The Rondell Data Corporation was founded in 1920 to manufacture the electrical testing devices invented by Bob Rondell. Over the years, Rondell built its reputation as a source of “high-quality, innovative designs”. Delays in releasing the new Model 802 wide-band modulator has begun to put that reputation at stake and caused increased pressure among production and engineering staff. (Daft, pg 531-538)
Rondell operates with the functional structure (Daft, pg 107), that doesn’t appear to function effeciently. The Director of Engineering has seen high turnover having had a new leader each of the past three years. It appears that this position is been designated as the company “scapegoat” (McGinnis, 2009) and therefore being blamed for all the problems that Rondell is facing with releasing the 802 modulator.
Rondell has failed in adapting to the changing environments (Daft, pg 149) that can keep the company moving in a forward direction. There is an appearance that the company’s departments still operate in their specific silo’s (BusinessDictionary). According to the Production Supervisor, Dave Schwab, “to be efficient, production has to be self-contained” and “other departments should be self-contained as well”. (Daft, pg 537) As such, they do not share needed information across departments or assist in problem solving by offering solutions based on their department observations.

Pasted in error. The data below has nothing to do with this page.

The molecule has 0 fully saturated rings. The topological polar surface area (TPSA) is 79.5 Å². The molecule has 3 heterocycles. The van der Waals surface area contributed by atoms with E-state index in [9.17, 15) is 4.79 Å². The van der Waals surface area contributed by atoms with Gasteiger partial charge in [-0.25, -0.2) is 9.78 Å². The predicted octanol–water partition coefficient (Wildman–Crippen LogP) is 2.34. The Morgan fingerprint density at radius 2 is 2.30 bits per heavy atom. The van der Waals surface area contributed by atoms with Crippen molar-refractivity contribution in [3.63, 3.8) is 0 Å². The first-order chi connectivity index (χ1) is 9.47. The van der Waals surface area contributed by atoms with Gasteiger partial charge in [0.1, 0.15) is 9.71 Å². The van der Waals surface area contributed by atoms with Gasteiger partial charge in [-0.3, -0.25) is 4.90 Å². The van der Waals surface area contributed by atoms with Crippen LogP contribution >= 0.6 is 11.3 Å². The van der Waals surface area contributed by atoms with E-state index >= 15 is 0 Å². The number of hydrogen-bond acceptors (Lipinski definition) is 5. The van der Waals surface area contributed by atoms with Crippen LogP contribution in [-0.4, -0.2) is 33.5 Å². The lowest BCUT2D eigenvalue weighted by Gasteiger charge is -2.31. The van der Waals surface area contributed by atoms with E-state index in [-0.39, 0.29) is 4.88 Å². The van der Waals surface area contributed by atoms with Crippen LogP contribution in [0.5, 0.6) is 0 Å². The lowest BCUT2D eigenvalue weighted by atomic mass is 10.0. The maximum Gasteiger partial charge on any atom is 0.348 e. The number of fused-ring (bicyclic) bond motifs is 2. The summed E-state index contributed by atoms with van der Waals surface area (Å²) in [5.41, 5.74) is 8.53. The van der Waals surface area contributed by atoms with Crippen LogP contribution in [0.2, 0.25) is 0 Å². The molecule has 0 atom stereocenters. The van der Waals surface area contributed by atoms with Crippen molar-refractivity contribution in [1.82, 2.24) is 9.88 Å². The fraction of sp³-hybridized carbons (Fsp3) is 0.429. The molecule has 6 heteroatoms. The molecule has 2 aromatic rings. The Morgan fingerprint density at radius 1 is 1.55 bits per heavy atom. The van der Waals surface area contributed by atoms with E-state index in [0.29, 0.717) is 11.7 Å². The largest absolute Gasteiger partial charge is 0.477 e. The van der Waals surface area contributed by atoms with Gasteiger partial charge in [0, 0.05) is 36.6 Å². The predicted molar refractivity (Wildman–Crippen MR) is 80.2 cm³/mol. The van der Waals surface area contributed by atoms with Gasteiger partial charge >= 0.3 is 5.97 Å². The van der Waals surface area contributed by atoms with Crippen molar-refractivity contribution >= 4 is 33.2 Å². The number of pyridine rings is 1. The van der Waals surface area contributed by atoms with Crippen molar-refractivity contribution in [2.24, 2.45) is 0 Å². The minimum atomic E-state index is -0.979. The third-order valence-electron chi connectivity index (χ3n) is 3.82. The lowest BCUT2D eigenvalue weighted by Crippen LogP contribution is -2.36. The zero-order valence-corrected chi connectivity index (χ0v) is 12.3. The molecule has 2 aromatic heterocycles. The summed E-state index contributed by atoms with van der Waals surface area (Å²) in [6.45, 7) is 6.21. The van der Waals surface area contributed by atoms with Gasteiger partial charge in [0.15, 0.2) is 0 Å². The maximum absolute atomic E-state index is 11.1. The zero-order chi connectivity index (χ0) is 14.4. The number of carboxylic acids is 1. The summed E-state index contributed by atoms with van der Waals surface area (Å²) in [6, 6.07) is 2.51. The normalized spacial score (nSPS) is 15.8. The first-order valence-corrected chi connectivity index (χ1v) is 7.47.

A prime example lies in the opening portion of the case study in which Frank, the Director of Engineering services, received a message back that the model released for production “can’t be produced either…” . (Daft, pg 531). While the reader is not given the full content of the message, I was left with the assumption that it did not go much past what is shown. Ideally, the note would have contained information that said “this can’t be produced because…., however, if we try to….”. Not only would the message relay the problem as to why the design couldn’t be produced, it might...
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